Spuyten Duyvil, 2016.
Paperback. 360 pp.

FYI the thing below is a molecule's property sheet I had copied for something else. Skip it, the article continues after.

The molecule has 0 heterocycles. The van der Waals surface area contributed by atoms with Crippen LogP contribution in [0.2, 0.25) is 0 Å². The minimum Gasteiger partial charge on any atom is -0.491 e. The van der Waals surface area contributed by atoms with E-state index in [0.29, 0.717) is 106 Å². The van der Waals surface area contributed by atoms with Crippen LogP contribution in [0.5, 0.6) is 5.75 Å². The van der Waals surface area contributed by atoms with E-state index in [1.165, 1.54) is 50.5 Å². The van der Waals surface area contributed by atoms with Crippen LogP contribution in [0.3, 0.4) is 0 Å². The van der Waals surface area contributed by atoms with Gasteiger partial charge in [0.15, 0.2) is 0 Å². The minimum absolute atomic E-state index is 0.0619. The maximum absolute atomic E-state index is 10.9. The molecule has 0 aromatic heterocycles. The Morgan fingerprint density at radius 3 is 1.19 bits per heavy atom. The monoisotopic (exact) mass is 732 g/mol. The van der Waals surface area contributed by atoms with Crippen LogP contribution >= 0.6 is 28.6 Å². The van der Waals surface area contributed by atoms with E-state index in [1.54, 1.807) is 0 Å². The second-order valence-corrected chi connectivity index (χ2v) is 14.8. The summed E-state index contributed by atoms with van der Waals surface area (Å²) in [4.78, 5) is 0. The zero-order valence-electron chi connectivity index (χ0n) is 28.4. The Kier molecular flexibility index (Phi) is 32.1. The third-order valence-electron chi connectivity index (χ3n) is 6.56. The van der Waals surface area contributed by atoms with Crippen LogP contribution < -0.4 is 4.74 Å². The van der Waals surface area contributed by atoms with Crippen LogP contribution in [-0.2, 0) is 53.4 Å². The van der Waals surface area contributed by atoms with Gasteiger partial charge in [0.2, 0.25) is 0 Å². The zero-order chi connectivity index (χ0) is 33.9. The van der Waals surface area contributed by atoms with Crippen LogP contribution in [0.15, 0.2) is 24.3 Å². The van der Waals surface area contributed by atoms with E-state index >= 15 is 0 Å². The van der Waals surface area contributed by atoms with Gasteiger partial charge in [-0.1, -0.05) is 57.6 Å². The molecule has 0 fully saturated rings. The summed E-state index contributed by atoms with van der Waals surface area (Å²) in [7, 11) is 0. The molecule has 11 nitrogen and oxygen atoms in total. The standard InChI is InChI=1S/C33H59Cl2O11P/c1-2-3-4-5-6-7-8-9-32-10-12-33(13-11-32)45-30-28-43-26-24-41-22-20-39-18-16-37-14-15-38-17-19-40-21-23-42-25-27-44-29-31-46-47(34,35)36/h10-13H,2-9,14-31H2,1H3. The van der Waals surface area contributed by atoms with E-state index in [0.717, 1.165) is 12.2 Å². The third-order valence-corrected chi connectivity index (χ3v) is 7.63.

In the 1990s, Karl-Joseph Zumbrunnen, an Austrian photographer with Galician roots, travels repeatedly through Ukraine. The chaos of the transitional post-Soviet era seems infinitely more appealing than the boring life of the West-especially since falling in love with his interpreter Roma Voronych. He accompanies her on a hair-raising trip to the Carpathian mountains where we hear of happenings in the solitude of the mountains, as well as in the "Tavern On The Moon," which served briefly as an observatory and subsequent athletic training station where, in between commercial film production, starring strippers and bodyguards and various intellectuals, Bohdan-Ihor Antonych, the outlaw modernist Ukrainian poet of the 1930's is to be found in person. Andrukhovych relates all this madness absorbingly, with much wit and ironic joust. Lurkers here will come to understand that the postmodern folk novel from Ukraine they are reading is in fact about the West.
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